Jesse Ylönen, Pelicans, Liiga, Finland

In some ways it’s a tough situation for Ylönen. He plays well after the World Juniors and he scores a few points here and there, but this week he ends up in the shadow of his compatriot in the prospect pool.

Ylönen’s quick release was on display this week, proving you should not forget to cover him in a situation like this. He took the chance and scored with ease.

His most important play, with regard to his development, came later on in the same game when he hunted down and picked the pocket of a defender. While he lost control of the puck, he went forward and took the other defender out of the play to stay open for a pass. He then made the pass to Vartiainen for a goal.

Ylönen performs well in Liiga, but comparing his draft-plus-one production historically with others who’ve made the NHL, his 0.43 points per game is behind Joel Armia and Artturi Lehkonen, who had 0.70 and 0.63 PPG, respectively. Kasperi Kapanen didn’t have a very successful draft-plus-one year either, so there shouldn’t be too much of a concern based solely on that production.

Ylönen’s underlying numbers have improved in some ways. He is not as sheltered in the team as he used to be. His Corsi-for percentage is better than the team’s, but not significantly higher.

Alexander Romanov, CSKA, KHL, Russia

In his 33rd game of the season, Alexander Romanov finally got the first point of his professional career. Since his previous assist was redacted a day after, it should mean that this assist will stand.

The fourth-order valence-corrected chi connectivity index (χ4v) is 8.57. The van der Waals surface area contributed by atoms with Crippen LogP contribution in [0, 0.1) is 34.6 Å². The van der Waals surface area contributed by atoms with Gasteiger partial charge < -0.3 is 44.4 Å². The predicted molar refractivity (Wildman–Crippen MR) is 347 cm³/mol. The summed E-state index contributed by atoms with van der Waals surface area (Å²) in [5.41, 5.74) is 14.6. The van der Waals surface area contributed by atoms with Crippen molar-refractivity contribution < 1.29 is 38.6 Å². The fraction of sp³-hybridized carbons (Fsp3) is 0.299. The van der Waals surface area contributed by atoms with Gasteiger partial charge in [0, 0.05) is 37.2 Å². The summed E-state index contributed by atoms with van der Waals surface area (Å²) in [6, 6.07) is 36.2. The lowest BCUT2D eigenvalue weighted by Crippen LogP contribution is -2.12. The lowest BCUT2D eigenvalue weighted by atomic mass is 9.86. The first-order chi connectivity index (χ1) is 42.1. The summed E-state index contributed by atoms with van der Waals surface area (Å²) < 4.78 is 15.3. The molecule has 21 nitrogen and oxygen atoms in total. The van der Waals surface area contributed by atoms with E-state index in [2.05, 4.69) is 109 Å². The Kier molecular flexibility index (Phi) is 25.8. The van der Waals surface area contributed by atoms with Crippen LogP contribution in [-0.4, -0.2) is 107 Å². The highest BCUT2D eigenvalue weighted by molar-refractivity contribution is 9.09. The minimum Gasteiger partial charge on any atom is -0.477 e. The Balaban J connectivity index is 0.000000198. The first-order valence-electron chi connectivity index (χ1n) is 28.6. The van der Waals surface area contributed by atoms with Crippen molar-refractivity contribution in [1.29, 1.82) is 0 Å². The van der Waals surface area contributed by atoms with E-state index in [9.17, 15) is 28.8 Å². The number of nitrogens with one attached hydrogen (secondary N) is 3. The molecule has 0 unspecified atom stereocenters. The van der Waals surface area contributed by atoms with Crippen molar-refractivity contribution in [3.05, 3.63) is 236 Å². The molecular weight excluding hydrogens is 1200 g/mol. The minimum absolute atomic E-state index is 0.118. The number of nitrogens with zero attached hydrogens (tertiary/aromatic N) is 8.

It was like looking at a replay of his World Juniors performance; the fluid movement and attacking style was back, and it is good to see Romanov using these skills That got him the attention of the other KHL teams’ scouts and the average fan during the WJC.

With CSKA having already qualified for the playoffs, I expect Romanov to get more time the longer the regular season goes on. However, with Jokerit and SKA Saint Petersburg lining up their own playoff runs, I am not sure how much we will see Romanov in the post-season. He has performed well against quality opposition during league play, but the playoffs are a bit different in both intensity and scrutiny.

Jacob Olofsson, Timrå IK, SHL, Sweden

It must be tough for Olofsson; his team is stuck at the bottom of the table and he is being used in a tough role, as was expected prior to the season. He isn’t getting the bounces but continues to work hard, never taking a shift off.

He is laying the foundation as a centre who can play at both ends of the ice. His vision is good, but he is still struggling a bit with the physicality and tempo of the game.

It is a testing time for the young prospect, but the real test might come in the relegation series: a best-of-seven where the winner stays in the SHL. Last year, Olofsson was on the winning end of such a series. This year, Timrå has a lot more to lose, and it will mean more pressure on Olofsson on the team if they end up in the series this time around.